To explain what I mean I will take this parallel of the technique of music, of which I know even less than of the technique of natural history. To begin with a simple though moving musical instrument, suppose an expert told me that a coach-horn could be blown quite as well if it were only two feet long. I should believe him; partly because it seems probable enough, and partly because I know nothing about the matter. I am not even an incompetent coach-horn blower. But I should certainly not believe him if he told me, as a generalization about all musical instruments, that half a musical instrument was better than no music, or even as good as any music. I should disbelieve it because it is inconsistent with the general nature of a musical instrument, or any instrument. I should disbelieve it long before I had thought of the thousand particular instruments to which it does not apply. I should not primarily need to think of the particular examples, though they are obvious enough. A stringed instrument cannot even be called stringed without two fixed points to hold both ends of the string. At the stage when the fiddle-strings floated like filaments in the void, feeling their way towards an evolutionary other end of nowhere, there could be nothing serving any purpose of a fiddle. A drum with a hole in is not a drum at all. But an evolutionary drum has to turn slowly into a drum, when it has begun by being only a hole. I cannot see any survival for a bagpipe that begins by being slit; I think such bagpipes would die with all their music in them. I feel a faint doubt, mingled with fascination, about the idea that a violin could grow out of the ground like a tree; it would at least make a charming fairy story. But whether or no a fiddle could grow like a tree, I feel sure nobody could play on it while it was still only a twig. But all these, as I say, are only examples that throng into the mind afterwards, of a principle seen in a flash from the first. Of things serving particular purposes, by a balance and arrangement of parts, it _cannot_ be generally true that they are fit for use before they are finished for use. It is against the general nature of such things; and can only be true by an individual coincidence. I can see for myself, for instance, that some particular case like the trunk of an elephant might really be compared to the simpler case of the coach-horn. Length and flexibility _are_ mere matters of degree; and I might possibly find it convenient if my nose were six inches longer, and sufficiently lively to be able to point right and left at various objects on the tea-table. But this is simply an accident of the particular qualities of length and laxity, not a general truth about the qualities of growth and use. It is not in the least true that I should experience the least convenience from the membrane between my fingers thickening or widening a little; even if an evolutionist at my elbow comforted and inspired me with the far-off divine event when my descendant should have the wings of a bat. Until the membrane can really be spread properly from point to point it is like the fiddle-string before it is stretched properly from point to point. It is no nearer serving its ultimate purpose than if it were not there at all. But it would be easy to find a similar animal parallel to the drum with a hole in it. There are monsters who would die instantly if they could not close the holes in their head under water. One supposes they would have died swiftly, before their closing apparatus could develop slowly. But the principle is a general one, and is involved in the very nature of any apparatus. It is only by way of figure of speech, in defence of the freedom of the ignorant, that I take the type of a musical apparatus. I take it because I am entirely ignorant of musical instruments. I am of the candid class of those who have “never tried” to perform on the violin. I cannot play upon this pipe; especially if it be a bagpipe. But if anybody tells me that the wildest pibroch rose from a whisper gradually, as a hole in the wind-bag was filled up gradually–why then, I shall not be so rude, I hope, as to say that there is a wind-bag in his head, but I shall venture to say that there is a hole in his argument. And if he says that pieces of wood came together slowly, stick by stick, to form a fiddle, and that before it was yet a fiddle at all the sticks discoursed most excellent music–why, I fear I shall be content to say “fiddlesticks.”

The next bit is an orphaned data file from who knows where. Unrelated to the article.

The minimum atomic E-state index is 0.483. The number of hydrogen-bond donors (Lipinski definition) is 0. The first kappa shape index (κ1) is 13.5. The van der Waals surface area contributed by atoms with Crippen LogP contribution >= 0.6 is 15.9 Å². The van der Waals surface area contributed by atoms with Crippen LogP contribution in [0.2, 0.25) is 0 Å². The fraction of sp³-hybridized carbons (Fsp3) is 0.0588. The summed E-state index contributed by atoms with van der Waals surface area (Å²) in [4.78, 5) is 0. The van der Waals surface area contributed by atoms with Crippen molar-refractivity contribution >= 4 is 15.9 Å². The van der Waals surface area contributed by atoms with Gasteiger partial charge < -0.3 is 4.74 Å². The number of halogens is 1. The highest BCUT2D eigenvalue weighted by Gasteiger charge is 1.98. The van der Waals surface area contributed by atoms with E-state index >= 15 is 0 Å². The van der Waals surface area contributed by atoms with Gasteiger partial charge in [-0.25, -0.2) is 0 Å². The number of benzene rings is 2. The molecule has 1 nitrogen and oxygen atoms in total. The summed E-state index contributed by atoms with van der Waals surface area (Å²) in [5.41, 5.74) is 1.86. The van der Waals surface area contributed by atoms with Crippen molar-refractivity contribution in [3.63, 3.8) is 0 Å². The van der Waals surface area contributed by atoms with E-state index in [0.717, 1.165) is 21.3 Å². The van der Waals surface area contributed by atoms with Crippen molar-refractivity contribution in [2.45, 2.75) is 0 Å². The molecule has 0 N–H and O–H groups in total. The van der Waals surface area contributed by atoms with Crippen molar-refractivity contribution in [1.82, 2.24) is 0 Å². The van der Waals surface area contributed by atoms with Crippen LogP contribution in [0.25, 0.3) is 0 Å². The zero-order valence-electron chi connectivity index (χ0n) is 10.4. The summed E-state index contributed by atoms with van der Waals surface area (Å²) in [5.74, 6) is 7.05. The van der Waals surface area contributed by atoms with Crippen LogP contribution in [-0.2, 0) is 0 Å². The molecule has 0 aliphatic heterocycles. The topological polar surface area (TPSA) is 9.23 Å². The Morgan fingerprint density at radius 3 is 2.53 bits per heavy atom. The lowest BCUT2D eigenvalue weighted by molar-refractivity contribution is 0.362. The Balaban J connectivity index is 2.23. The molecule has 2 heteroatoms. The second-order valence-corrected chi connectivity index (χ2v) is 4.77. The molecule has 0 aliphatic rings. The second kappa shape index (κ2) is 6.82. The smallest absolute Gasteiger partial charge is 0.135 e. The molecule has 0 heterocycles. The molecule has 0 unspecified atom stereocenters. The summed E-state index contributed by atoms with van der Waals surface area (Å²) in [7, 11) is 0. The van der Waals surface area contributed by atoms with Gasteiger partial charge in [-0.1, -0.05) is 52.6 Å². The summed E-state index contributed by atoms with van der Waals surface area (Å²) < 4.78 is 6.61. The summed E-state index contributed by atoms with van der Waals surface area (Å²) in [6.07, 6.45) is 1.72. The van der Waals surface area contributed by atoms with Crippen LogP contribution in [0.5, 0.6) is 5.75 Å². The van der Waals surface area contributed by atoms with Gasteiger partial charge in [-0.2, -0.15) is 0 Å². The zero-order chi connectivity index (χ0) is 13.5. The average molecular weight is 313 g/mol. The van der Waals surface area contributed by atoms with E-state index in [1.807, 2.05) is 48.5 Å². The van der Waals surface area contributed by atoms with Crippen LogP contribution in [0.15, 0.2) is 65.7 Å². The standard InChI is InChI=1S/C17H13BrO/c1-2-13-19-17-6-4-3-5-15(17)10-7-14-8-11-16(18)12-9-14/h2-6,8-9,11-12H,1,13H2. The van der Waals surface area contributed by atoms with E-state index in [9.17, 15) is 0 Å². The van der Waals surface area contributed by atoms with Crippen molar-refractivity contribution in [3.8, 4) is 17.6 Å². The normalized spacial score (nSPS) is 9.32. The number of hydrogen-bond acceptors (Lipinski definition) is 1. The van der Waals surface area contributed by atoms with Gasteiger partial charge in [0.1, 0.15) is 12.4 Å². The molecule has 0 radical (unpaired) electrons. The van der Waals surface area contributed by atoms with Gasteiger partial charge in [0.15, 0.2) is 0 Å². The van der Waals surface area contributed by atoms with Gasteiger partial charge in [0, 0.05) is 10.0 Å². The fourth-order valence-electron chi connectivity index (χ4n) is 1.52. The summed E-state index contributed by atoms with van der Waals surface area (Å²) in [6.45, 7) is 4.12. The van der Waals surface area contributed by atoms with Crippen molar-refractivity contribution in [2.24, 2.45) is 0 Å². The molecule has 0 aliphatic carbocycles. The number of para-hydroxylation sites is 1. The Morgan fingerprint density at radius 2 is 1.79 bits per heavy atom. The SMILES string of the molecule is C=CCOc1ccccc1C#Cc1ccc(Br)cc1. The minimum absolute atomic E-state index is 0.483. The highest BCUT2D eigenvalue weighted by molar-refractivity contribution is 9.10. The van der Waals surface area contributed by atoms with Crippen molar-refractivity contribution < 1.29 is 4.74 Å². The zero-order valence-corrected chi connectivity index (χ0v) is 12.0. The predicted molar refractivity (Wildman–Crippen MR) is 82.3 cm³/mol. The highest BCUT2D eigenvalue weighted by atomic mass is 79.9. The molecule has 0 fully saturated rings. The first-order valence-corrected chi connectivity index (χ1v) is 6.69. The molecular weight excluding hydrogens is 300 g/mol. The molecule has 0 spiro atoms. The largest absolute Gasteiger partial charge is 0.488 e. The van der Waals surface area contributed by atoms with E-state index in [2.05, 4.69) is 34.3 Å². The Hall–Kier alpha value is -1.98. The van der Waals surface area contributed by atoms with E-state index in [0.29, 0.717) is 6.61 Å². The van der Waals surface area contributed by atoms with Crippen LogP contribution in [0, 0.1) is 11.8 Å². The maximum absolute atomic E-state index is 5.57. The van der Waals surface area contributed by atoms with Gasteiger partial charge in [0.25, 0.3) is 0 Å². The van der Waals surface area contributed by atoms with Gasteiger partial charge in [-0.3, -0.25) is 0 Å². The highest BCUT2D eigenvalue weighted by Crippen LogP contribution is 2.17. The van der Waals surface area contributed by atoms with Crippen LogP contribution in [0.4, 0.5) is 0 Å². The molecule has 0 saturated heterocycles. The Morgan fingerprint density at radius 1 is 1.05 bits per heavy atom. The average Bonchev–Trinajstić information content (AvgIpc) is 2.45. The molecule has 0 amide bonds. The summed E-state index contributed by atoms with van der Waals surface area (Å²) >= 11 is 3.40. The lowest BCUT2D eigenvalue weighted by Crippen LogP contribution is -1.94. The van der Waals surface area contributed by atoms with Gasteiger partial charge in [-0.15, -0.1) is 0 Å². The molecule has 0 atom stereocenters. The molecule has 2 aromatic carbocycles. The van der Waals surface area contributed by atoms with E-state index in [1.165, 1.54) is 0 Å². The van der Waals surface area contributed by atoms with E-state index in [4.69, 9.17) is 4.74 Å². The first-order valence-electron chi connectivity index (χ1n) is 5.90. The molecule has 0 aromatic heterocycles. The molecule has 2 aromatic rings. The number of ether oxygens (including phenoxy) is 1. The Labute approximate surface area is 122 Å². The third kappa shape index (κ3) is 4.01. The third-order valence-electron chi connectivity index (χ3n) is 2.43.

There is another answer often made which seems to me even more illogical. The critic generally says it is unreasonable to expect from the geological record that continuous gradation of types which the challengers of Darwinism demand. He says that only a part of the earth can be examined and that it could not in any case prove so much. This mode of argument involves an amazing oblivion of what is the thing to be proved, and who is trying to prove it. By hypothesis the Darwinians are trying to prove Darwinism. The Anti-Darwinians are not trying to prove anything; except that the Darwinians have not proved it. I do not demand anything, in the sense of complaining anything or the absence of anything. I am quite comfortable in a completely mysterious cosmos. I am not reviling the rocks or cursing the eternal hills for not containing these things. I am only saying that these are the things they would have to contain to make me believe something that somebody else wants me to believe. These traces are not things that the Anti-Darwinian demands. They are things that the Darwinian requires. The Darwinian requires them in order to convince his opponent of Darwinism; his opponent may be right or wrong, but he cannot be expected to accept the mere absence of them as proof of Darwinism. If the evidences in support of the theory are unfortunately hidden, why then, we do not know whether they were in support of the theory. If the proofs of natural selection are lost, why then, there are no proofs of natural selection; and there is an end of it.
And I would respectfully ask these critics what would be thought of a theological or miraculous argument which thus based itself on the very gaps in its own evidence. Let them indulge in the flight of fancy that I have just told them, let us say, that I saw the Devil at Brighton: and that the proof of his presence there can still be seen on the sands, in gigantic marks of a cloven hoof as big as the foot of an elephant. Suppose we all search the sands of Brighton and find no such thing. And suppose I then say that, after all, the tide might have washed away the footprints, or that the fiend may have flown through the air from his little country seat at the Dyke, or that he may have walked along the hard asphalt of Brighton parade, as proudly as once upon the flaming marl. To those acquainted with Brighton parade this will seem probable enough; but there would be a fallacy in merely saying that the evil spirit may have done all this. The sceptic will not unnaturally reply: “Yes, he may; and he may not; and it may be a legend; and you may be a liar; and I think our little investigation is now concluded.” I am very far indeed from calling the Darwinian a liar; but I shall continue to say that he is not always a logician.